I was twenty-seven, really living like I was still a small child. I am now fifty-four making friends with concepts like responsibility, delayed gratification and accountability. I have found a church home I adore. A small group of Christians who think very much as I do. This small group of very conservative black folks have adopted me as one of their own. I have the joy of experiencing their love and friendship as we all learn more and more about God and Jesus Christ, together.

I have a flock of Internet buddies. People I communicate with over the Internet, but haven't met face to face. I enjoy the intellectual tennis matches I play with some of my pals. We email, or chat about God, philosophy, science, movies and music. I know physicists, Electronic Technicians, reporters, IT professionals and Engineers. I am also an avid fan of a couple of up and coming science fiction writers. There is never a shortage of interesting things to explore in person or on the Internet.

There re very difficult times during the years I struggled to "desire" to live. I had a lot of counseling and therapy to attend to. There were major problems with my past. I had a large amount of grief work to face. Before I could put my past into perspective, I had to admit that my past was an infection which had to be lanced, cleaned out and healed. Facing my past was very hard and painful work. It is like mental surgery. An infected finger can kill you, if you let it go totally untreated.

The major battle for me was accepting the responsibility of fighting for my own recovery. Yes, adults messed me over very badly, when I was a child, but now I was an adult. I had to stop blaming "them", start looking at my own behavior and WHY I continued to act in ways that weren't working in my life.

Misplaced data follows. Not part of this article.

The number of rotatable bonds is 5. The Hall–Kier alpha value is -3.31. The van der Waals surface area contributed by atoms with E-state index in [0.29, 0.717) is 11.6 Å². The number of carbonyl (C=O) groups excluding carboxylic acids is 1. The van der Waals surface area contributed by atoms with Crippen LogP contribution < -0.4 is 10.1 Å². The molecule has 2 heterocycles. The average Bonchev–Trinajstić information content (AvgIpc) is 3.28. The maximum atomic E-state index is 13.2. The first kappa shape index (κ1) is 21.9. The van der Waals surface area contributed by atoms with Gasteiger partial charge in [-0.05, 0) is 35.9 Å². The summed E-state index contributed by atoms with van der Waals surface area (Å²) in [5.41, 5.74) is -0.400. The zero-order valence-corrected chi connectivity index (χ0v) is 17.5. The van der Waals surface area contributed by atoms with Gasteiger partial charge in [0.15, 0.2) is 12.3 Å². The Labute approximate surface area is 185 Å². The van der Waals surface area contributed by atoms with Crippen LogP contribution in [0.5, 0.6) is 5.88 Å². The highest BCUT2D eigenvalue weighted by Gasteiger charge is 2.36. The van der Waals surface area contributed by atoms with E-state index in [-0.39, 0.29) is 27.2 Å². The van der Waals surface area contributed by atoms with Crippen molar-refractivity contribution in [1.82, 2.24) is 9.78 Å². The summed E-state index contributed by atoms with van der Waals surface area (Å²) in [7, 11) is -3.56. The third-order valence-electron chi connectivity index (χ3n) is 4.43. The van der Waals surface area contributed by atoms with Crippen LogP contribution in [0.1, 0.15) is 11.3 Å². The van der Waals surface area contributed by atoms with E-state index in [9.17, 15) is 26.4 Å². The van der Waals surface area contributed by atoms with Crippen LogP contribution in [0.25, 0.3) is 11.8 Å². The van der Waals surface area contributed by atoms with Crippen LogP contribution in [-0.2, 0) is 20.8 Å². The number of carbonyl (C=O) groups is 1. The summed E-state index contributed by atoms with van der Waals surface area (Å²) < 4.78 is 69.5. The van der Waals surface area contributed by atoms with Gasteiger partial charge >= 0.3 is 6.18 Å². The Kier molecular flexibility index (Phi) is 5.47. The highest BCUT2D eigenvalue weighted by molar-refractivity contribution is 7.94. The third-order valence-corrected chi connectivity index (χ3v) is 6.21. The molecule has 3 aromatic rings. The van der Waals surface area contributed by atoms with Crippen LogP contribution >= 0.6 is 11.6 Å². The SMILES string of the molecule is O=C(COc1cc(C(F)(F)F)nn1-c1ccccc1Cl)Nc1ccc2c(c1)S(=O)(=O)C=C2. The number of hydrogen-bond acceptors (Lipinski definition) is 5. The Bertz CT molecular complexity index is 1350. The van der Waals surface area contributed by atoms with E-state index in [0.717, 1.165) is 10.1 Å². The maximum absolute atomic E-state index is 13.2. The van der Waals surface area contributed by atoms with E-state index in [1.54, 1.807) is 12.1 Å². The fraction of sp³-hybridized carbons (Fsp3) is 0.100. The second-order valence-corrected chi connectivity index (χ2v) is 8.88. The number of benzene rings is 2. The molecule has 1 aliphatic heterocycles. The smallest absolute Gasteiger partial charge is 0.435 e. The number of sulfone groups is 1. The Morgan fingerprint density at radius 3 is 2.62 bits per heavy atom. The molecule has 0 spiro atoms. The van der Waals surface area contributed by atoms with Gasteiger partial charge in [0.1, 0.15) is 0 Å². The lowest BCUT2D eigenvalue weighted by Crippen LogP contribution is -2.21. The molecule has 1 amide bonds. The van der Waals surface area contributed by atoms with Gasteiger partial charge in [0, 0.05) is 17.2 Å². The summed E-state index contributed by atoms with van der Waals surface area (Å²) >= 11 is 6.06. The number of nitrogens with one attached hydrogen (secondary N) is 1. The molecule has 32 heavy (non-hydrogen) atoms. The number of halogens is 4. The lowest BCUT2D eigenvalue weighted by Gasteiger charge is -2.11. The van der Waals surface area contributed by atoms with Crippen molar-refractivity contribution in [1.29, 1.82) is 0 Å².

My gratitude is endless for the men and women who fought to help me get better. Looking back, I can now see that many people tried to "reach" me. I remember many times in my life, where people tried to help ,me, I just couldn't understand. I assumed it was some kind of trick, or trap. I wasn't ready to face the pain of my childhood. But, when this student was finally ready, I had wonderful professionals who donated hours of free counseling to give me a chance to have a real life. In a way, I write this blog as a thank you for all of their work on my behalf.

Ultimately, I thank God I found Jesus Christ. All the improvement and growth began AFTER I became a Christian. Being a Baha'i' was only an interesting intellectual exercise. Jesus had the real power to replace my heart of stone with a heart of compassion. The false superiority of having all the "right" answers had to be smashed.

I had to first learn to stop trying to kill myself. Once I'd made a commitment to actually try to live, I've begun to learn not to fear other people. My life is smoothing out and becoming more and more 'normal'. I am now working on the issues we all have to deal with. Being responsible, truthful and accountable.

It is not gripping reading. Do I put in a true effort at my work, or do I just "get by"? Do I keep commitments I've made to God, or blow Him off? Am I really willing to be honest when I desire a day off, or do I just "not show up"? (real on-the-edge-of-your-seat-stuff, right?)

I end this post with a wonderful way to put things into perspective.
God's gift to me is life. My gift to Him is what I do with my life.